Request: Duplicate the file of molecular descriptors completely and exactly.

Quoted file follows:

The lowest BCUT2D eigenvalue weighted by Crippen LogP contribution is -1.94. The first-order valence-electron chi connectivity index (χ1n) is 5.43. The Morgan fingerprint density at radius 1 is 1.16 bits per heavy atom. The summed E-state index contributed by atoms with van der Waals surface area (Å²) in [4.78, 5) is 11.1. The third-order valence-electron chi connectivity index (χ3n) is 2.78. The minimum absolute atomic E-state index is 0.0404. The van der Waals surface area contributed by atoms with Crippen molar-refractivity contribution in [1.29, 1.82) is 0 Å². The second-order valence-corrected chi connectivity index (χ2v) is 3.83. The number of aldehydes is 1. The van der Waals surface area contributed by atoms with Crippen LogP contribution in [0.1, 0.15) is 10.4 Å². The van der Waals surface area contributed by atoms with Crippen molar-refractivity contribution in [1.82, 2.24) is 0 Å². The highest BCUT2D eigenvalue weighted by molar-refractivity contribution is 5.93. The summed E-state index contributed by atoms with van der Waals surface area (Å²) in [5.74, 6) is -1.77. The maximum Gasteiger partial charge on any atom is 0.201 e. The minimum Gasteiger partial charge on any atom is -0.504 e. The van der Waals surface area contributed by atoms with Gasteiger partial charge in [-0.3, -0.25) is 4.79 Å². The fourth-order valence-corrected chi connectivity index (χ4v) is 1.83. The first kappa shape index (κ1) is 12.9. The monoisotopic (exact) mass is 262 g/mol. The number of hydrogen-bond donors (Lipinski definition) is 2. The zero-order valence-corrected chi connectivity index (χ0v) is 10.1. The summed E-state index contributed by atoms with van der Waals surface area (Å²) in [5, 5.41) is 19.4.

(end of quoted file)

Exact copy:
The lowest BCUT2D eigenvalue weighted by Crippen LogP contribution is -1.94. The first-order valence-electron chi connectivity index (χ1n) is 5.43. The Morgan fingerprint density at radius 1 is 1.16 bits per heavy atom. The summed E-state index contributed by atoms with van der Waals surface area (Å²) in [4.78, 5) is 11.1. The third-order valence-electron chi connectivity index (χ3n) is 2.78. The minimum absolute atomic E-state index is 0.0404. The van der Waals surface area contributed by atoms with Crippen molar-refractivity contribution in [1.29, 1.82) is 0 Å². The second-order valence-corrected chi connectivity index (χ2v) is 3.83. The number of aldehydes is 1. The van der Waals surface area contributed by atoms with Crippen LogP contribution in [0.1, 0.15) is 10.4 Å². The van der Waals surface area contributed by atoms with Crippen molar-refractivity contribution in [1.82, 2.24) is 0 Å². The highest BCUT2D eigenvalue weighted by molar-refractivity contribution is 5.93. The summed E-state index contributed by atoms with van der Waals surface area (Å²) in [5.74, 6) is -1.77. The maximum Gasteiger partial charge on any atom is 0.201 e. The minimum Gasteiger partial charge on any atom is -0.504 e. The van der Waals surface area contributed by atoms with Gasteiger partial charge in [-0.3, -0.25) is 4.79 Å². The fourth-order valence-corrected chi connectivity index (χ4v) is 1.83. The first kappa shape index (κ1) is 12.9. The monoisotopic (exact) mass is 262 g/mol. The number of hydrogen-bond donors (Lipinski definition) is 2. The zero-order valence-corrected chi connectivity index (χ0v) is 10.1. The summed E-state index contributed by atoms with van der Waals surface area (Å²) in [5, 5.41) is 19.4.